Topics

High walkways, Low walkways, Platforms... on Tank cars


Richard Brennan <brennan8@...>
 

All

Browsing through Kaminski's AC&F Centennial History book; the last ACF tank car builder's photo I see with high walkways is circa-1915, and the first with a modern (or should that be moderne?) tank-top operating platform is dated 1934 .

What occasioned these changes.. and why was there such a long transition period to the now universal top platform design? It appears that cars without platforms were built well into the late 1950s... Was it simply buyer preference... or was there a change in AAR or DOT regulations?


===============================
Richard Brennan - San Leandro, CA
mailto:brennan8@...
===============================


Anthony Thompson <thompson@...>
 

Richard Brennan wrote:
Browsing through Kaminski's AC&F Centennial History book . . .
and the first with a modern (or should that be moderne?) tank-top
operating platform is dated 1934 .
. . . why was there such a long
transition period to the now universal top platform design? It
appears that cars without platforms were built well into the late
1950s... Was it simply buyer preference... or was there a change in
AAR or DOT regulations?
I am not sure why you think platforms are more "modern." As I understand it, they are just a reflection of what a buyer orders. Before World War II there were not very many tank cars in chemical service, and so the need for access to specialized valves and fittings did not exist. This is described and illustrated in Kaminski's book on AC&F tank cars.

Tony Thompson Editor, Signature Press, Berkeley, CA
2906 Forest Ave., Berkeley, CA 94705 www.signaturepress.com
(510) 540-6538; fax, (510) 540-1937; e-mail, thompson@...
Publishers of books on railroad history


Richard Hendrickson
 

On Aug 27, 2005, at 2:49 PM, Richard Brennan wrote:

Browsing through Kaminski's AC&F Centennial History book; the last
ACF tank car builder's photo I see with high walkways is circa-1915,
and the first with a modern (or should that be moderne?) tank-top
operating platform is dated 1934 .
Both AC&F and the Standard Tank Car Co. (then the largest producer of tank cars in North America) built tank cars of standard design with high running boards until ca. 1915, and Union Tank Line Class V and X cars of that era (by several different builders) had running boards about 1/3 of the way up the sides of the tank. It's not clear why the practice of building tank cars with high running boards was discontinued, but trainmen doubtless complained vigorously about having to climb down the ladders on adjacent cars to gain access to tank car end sills and then having to climb up the ladders to the high running board. reversing the process at the other end of the car. At any rate, the United States Safety Appliance regulations that initially took effect in 1911 had provisions for both high mounted and low mounted tank car running boards but those for Class III tank cars built after 1917 assume that the running boards will be approximately level with the top of the center sills, so apparently no cars of Class III specification were built with high running boards.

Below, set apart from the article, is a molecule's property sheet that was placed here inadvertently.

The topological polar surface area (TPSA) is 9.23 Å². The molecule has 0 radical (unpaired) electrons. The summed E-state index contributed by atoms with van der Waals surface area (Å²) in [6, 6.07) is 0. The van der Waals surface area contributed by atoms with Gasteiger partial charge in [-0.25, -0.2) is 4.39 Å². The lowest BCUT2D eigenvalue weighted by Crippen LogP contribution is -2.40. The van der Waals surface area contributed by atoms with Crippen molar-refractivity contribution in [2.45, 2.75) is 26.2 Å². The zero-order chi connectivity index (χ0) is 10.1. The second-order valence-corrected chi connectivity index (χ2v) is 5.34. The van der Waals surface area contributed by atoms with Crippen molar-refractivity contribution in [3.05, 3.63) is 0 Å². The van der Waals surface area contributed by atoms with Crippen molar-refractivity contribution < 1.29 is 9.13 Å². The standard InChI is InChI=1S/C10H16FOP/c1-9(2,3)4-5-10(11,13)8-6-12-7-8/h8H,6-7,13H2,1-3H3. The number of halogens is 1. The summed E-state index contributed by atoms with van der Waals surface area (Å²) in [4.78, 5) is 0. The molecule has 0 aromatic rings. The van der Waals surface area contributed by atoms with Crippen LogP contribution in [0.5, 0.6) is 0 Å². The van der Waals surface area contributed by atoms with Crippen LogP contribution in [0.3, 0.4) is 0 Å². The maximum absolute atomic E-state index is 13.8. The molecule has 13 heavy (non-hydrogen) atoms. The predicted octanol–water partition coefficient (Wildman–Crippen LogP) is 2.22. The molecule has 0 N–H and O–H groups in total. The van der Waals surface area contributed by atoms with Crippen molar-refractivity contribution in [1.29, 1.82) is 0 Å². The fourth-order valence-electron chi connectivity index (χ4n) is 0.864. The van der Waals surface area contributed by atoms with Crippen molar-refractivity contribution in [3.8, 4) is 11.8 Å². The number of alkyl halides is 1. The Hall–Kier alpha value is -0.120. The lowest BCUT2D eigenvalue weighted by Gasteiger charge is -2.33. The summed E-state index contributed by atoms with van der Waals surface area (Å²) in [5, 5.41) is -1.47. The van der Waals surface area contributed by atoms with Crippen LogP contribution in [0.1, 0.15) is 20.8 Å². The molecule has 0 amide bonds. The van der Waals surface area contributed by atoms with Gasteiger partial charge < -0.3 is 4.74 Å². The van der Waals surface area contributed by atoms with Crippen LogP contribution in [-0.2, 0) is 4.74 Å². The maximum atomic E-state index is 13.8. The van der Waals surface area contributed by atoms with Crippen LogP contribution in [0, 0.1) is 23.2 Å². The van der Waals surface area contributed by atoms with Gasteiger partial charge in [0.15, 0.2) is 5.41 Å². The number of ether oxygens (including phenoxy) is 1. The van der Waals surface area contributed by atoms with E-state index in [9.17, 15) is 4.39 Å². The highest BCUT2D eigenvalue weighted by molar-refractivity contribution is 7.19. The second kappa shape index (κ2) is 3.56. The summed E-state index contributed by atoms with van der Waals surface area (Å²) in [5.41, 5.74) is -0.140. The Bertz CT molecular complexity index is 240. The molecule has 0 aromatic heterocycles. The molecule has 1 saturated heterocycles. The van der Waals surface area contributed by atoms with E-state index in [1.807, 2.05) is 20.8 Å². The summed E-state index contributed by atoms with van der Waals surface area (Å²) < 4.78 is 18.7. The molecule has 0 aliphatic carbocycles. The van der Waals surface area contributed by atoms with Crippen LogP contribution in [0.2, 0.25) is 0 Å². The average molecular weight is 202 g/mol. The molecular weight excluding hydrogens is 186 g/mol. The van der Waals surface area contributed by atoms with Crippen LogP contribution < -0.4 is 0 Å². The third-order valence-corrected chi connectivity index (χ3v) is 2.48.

What occasioned these changes.. and why was there such a long
transition period to the now universal top platform design? It
appears that cars without platforms were built well into the late
1950s... Was it simply buyer preference... or was there a change in
AAR or DOT regulations?
As for railed dome platforms, those began to appear in the 1920s on cars which were loaded and unloaded through the dome rather than through bottom outlets, or which required workmen to access the top of the car to connect steam lines to the car's heating coils. Some buyers specified platforms while others made do with narrow walkways alongside the domes (often on only one side of the car) depending on the loading and unloading arrangements the cars were likely to encounter in service. Such dome platforms were required on Class V (high pressure) tank cars, as their "domes" were in fact not expansion domes but valve casings, and these cars were loaded and unloaded entirely through the valves and connections inside the casings. Other types of tank cars continued to be built well into the 1960s without such platforms.

Richard Hendrickson